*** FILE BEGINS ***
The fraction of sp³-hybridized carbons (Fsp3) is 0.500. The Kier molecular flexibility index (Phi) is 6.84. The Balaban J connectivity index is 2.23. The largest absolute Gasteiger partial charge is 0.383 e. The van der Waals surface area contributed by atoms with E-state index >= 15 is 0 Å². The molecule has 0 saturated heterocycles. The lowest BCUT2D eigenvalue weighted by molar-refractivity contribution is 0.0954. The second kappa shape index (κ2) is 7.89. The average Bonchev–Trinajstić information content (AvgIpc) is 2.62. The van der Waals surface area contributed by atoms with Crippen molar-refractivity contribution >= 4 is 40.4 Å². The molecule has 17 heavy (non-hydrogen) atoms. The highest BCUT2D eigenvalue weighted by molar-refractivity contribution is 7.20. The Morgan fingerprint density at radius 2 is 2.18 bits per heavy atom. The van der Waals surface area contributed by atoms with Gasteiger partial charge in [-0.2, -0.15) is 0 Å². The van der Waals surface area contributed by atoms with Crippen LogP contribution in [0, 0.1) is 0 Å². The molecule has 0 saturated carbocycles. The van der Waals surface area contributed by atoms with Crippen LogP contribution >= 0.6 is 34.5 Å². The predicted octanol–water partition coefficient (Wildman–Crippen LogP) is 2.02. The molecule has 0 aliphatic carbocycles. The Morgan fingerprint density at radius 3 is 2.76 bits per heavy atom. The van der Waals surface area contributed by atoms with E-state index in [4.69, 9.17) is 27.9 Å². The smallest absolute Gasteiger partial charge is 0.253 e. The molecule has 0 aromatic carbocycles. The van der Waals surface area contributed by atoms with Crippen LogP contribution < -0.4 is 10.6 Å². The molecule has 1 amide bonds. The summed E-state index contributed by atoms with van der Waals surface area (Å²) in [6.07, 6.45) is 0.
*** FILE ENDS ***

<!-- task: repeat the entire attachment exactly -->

The fraction of sp³-hybridized carbons (Fsp3) is 0.500. The Kier molecular flexibility index (Phi) is 6.84. The Balaban J connectivity index is 2.23. The largest absolute Gasteiger partial charge is 0.383 e. The van der Waals surface area contributed by atoms with E-state index >= 15 is 0 Å². The molecule has 0 saturated heterocycles. The lowest BCUT2D eigenvalue weighted by molar-refractivity contribution is 0.0954. The second kappa shape index (κ2) is 7.89. The average Bonchev–Trinajstić information content (AvgIpc) is 2.62. The van der Waals surface area contributed by atoms with Crippen molar-refractivity contribution >= 4 is 40.4 Å². The molecule has 17 heavy (non-hydrogen) atoms. The highest BCUT2D eigenvalue weighted by molar-refractivity contribution is 7.20. The Morgan fingerprint density at radius 2 is 2.18 bits per heavy atom. The van der Waals surface area contributed by atoms with Gasteiger partial charge in [-0.2, -0.15) is 0 Å². The van der Waals surface area contributed by atoms with Crippen LogP contribution in [0, 0.1) is 0 Å². The molecule has 0 saturated carbocycles. The van der Waals surface area contributed by atoms with Crippen LogP contribution >= 0.6 is 34.5 Å². The predicted octanol–water partition coefficient (Wildman–Crippen LogP) is 2.02. The molecule has 0 aliphatic carbocycles. The Morgan fingerprint density at radius 3 is 2.76 bits per heavy atom. The van der Waals surface area contributed by atoms with E-state index in [4.69, 9.17) is 27.9 Å². The smallest absolute Gasteiger partial charge is 0.253 e. The molecule has 0 aromatic carbocycles. The van der Waals surface area contributed by atoms with Crippen LogP contribution < -0.4 is 10.6 Å². The molecule has 1 amide bonds. The summed E-state index contributed by atoms with van der Waals surface area (Å²) in [6.07, 6.45) is 0.